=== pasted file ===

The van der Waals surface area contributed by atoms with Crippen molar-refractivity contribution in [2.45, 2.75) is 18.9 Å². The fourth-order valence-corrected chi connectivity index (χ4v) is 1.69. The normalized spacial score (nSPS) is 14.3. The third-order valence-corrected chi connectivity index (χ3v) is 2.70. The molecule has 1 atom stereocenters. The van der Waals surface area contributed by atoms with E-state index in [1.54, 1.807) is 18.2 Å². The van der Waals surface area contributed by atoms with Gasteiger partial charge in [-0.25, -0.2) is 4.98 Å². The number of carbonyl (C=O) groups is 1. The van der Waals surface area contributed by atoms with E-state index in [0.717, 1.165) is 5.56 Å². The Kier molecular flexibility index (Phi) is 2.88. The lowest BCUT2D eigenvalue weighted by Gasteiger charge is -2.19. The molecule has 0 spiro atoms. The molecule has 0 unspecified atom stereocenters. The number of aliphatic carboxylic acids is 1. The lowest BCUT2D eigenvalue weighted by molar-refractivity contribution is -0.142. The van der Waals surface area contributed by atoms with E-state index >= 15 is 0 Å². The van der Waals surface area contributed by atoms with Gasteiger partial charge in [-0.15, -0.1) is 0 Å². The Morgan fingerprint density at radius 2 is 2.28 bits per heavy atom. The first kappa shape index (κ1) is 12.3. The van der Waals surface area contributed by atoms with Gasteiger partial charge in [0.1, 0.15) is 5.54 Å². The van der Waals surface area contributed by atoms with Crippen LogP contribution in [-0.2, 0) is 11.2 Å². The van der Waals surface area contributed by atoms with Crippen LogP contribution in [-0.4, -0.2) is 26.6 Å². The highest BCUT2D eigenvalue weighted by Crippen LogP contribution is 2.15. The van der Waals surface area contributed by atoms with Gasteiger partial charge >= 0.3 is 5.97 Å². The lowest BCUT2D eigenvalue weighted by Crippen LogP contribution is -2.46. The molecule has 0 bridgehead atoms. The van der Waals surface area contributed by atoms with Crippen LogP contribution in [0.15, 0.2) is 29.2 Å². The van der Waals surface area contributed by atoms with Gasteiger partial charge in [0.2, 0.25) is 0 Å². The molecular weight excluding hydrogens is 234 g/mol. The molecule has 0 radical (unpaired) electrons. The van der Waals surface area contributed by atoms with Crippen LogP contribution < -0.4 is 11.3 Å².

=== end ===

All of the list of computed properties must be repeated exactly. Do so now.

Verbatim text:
The van der Waals surface area contributed by atoms with Crippen molar-refractivity contribution in [2.45, 2.75) is 18.9 Å². The fourth-order valence-corrected chi connectivity index (χ4v) is 1.69. The normalized spacial score (nSPS) is 14.3. The third-order valence-corrected chi connectivity index (χ3v) is 2.70. The molecule has 1 atom stereocenters. The van der Waals surface area contributed by atoms with E-state index in [1.54, 1.807) is 18.2 Å². The van der Waals surface area contributed by atoms with Gasteiger partial charge in [-0.25, -0.2) is 4.98 Å². The number of carbonyl (C=O) groups is 1. The van der Waals surface area contributed by atoms with E-state index in [0.717, 1.165) is 5.56 Å². The Kier molecular flexibility index (Phi) is 2.88. The lowest BCUT2D eigenvalue weighted by Gasteiger charge is -2.19. The molecule has 0 spiro atoms. The molecule has 0 unspecified atom stereocenters. The number of aliphatic carboxylic acids is 1. The lowest BCUT2D eigenvalue weighted by molar-refractivity contribution is -0.142. The van der Waals surface area contributed by atoms with E-state index >= 15 is 0 Å². The van der Waals surface area contributed by atoms with Gasteiger partial charge in [-0.15, -0.1) is 0 Å². The Morgan fingerprint density at radius 2 is 2.28 bits per heavy atom. The first kappa shape index (κ1) is 12.3. The van der Waals surface area contributed by atoms with Gasteiger partial charge in [0.1, 0.15) is 5.54 Å². The van der Waals surface area contributed by atoms with Crippen LogP contribution in [-0.2, 0) is 11.2 Å². The van der Waals surface area contributed by atoms with Crippen LogP contribution in [-0.4, -0.2) is 26.6 Å². The highest BCUT2D eigenvalue weighted by Crippen LogP contribution is 2.15. The van der Waals surface area contributed by atoms with Gasteiger partial charge >= 0.3 is 5.97 Å². The lowest BCUT2D eigenvalue weighted by Crippen LogP contribution is -2.46. The molecule has 0 bridgehead atoms. The van der Waals surface area contributed by atoms with Crippen LogP contribution in [0.15, 0.2) is 29.2 Å². The van der Waals surface area contributed by atoms with Gasteiger partial charge in [0.2, 0.25) is 0 Å². The molecular weight excluding hydrogens is 234 g/mol. The molecule has 0 radical (unpaired) electrons. The van der Waals surface area contributed by atoms with Crippen LogP contribution < -0.4 is 11.3 Å².